Credit: A. Etizinger / CGIAR.
Large-scale Land Acquisitions
A global land rush—sparked initially by a dramatic rise in global food prices and now driven by a variety of factors including increased demand for food and biofuels, carbon markets and speculation—is remaking the face of agriculture and land use in much of the world. Large swathes of land in Africa, Latin America and Asia are being purchased or leased by a variety of foreign and domestic investors. According to the International Land Coalition, a substantial amount of the land acquired is in Africa.
In Africa, this massive commercial pressure on land is occurring primarily where there is weak land governance, putting local land users at heightened risk of losing their land rights.
Leases of land to investors are often accompanied by commitments to provide employment, create infrastructure, transfer technology, and enhance foreign currency earnings. Yet, there is little reliable data about the actual terms and implementation of many large-land deals. This lack of transparency makes it very difficult to assess their impact, whether positive or negative.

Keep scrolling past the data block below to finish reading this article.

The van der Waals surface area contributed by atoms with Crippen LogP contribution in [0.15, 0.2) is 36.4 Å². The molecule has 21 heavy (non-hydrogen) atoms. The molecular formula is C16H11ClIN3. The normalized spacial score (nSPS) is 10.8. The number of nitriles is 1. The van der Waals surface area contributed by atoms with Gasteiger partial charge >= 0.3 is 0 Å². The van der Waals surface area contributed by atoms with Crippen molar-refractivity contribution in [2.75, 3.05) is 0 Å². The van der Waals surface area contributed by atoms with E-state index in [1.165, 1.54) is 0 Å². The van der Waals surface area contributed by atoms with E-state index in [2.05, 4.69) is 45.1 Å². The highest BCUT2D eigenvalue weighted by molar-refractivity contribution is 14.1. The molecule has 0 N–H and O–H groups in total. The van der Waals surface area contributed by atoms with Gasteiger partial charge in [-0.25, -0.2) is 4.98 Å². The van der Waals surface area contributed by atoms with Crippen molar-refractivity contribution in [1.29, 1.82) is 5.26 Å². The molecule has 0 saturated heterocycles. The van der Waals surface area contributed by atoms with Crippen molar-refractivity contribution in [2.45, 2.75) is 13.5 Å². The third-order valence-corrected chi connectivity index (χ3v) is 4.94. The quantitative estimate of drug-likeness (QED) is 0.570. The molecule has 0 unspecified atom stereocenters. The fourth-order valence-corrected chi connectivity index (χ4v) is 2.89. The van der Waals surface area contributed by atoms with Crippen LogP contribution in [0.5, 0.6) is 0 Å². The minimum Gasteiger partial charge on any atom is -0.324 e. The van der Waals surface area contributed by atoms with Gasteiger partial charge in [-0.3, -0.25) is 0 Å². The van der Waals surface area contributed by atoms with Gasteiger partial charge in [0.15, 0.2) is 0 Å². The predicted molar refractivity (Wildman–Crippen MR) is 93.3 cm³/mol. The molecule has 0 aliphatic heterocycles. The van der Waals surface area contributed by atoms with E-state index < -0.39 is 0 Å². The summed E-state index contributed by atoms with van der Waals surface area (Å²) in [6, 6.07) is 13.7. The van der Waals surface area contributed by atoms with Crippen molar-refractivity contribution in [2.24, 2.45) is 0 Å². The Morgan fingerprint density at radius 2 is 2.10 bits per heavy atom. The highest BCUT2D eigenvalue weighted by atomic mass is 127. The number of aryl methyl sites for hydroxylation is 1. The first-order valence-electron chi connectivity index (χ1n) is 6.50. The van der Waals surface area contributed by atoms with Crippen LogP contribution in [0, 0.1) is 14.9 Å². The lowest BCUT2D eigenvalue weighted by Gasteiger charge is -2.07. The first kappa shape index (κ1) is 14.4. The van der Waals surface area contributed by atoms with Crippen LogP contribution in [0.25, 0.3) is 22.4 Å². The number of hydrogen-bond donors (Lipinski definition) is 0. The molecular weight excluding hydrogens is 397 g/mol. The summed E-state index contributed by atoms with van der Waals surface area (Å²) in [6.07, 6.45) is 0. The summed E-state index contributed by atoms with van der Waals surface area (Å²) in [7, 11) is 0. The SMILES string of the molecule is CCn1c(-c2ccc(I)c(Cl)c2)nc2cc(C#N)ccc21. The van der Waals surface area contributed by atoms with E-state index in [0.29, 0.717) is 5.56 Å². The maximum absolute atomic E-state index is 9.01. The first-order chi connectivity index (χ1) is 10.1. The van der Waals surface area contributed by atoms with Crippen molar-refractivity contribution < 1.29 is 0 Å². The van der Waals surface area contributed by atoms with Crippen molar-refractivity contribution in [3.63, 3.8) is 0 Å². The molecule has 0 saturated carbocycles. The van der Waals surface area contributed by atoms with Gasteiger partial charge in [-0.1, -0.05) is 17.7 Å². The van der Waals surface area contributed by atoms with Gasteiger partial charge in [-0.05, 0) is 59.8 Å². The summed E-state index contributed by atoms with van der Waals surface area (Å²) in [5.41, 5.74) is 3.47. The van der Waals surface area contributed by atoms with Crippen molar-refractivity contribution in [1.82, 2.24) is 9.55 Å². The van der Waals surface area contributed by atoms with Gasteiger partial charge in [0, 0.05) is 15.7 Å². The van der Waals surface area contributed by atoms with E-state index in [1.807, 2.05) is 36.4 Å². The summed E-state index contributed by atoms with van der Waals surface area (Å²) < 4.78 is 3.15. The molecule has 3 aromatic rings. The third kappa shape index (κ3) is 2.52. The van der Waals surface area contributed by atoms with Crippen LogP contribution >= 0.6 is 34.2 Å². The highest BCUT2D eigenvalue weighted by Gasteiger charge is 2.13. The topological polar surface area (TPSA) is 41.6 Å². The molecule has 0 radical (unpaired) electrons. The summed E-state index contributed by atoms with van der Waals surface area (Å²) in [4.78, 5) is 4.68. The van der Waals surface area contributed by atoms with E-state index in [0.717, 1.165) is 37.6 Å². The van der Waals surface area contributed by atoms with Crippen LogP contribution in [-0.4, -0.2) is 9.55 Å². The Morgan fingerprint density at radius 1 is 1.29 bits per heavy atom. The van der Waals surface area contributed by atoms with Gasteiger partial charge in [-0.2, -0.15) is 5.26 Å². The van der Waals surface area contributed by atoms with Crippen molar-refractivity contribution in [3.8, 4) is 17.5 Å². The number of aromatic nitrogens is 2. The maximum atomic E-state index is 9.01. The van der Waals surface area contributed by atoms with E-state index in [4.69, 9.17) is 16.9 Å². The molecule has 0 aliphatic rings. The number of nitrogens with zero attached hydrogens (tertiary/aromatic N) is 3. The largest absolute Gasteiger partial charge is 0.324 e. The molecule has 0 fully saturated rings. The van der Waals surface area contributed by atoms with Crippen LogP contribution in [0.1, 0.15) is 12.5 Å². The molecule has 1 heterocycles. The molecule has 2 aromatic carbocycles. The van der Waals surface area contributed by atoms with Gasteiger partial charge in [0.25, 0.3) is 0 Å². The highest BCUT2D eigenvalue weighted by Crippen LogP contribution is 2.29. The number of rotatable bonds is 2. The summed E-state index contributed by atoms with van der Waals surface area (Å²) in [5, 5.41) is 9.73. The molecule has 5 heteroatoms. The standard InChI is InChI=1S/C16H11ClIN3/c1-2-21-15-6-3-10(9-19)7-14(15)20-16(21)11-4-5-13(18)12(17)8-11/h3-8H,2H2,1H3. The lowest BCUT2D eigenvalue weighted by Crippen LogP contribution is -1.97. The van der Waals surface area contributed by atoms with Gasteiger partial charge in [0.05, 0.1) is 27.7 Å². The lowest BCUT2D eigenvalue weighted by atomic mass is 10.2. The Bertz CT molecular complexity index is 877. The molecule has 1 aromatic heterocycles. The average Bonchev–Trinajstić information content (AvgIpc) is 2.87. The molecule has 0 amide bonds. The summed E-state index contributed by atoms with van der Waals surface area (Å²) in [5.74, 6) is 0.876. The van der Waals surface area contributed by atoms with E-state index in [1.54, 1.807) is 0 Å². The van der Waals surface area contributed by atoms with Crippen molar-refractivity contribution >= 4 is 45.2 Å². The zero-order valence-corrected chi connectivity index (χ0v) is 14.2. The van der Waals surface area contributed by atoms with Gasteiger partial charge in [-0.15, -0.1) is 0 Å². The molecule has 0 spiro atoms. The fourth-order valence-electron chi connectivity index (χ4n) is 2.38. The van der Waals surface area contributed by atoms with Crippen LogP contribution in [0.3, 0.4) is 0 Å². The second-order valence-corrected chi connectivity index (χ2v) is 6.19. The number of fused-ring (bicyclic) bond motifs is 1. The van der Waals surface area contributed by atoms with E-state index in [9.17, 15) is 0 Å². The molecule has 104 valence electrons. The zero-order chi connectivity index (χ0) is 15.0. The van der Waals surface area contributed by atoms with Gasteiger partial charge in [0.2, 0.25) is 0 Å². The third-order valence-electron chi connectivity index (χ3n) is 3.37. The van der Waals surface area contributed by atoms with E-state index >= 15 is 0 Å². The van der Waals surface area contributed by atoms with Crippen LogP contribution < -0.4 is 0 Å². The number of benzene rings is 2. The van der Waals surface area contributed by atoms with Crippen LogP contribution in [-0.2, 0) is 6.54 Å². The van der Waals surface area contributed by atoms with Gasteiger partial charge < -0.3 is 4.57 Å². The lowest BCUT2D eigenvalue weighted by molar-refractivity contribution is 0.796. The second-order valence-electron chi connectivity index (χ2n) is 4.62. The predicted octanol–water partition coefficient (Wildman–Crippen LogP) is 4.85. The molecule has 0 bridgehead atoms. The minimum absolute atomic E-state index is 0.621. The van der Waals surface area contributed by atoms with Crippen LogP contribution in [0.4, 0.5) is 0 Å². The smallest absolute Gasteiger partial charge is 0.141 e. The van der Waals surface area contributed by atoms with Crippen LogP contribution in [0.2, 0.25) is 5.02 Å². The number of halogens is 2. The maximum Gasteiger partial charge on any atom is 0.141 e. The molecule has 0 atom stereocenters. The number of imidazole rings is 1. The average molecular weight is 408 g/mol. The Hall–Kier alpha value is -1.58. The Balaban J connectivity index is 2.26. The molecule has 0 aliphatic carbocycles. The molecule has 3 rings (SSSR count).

The international community has established recognized sets of principles and guidelines to promote agricultural investments that benefit investors, governments and local communities. Common principles call for: recognition and respect of the land rights of local communities; participation of local communities in the development of land projects; where possible, structuring investments to have a positive impact on local livelihoods.
If done right, large-scale acquisitions of land by investors can respect and even strengthen local land rights, increase agricultural productivity and be financially successful. However, they can also lead to a loss of access and rights to land, water and other natural resources for local communities and especially for women whose land rights are more tenuous to begin with.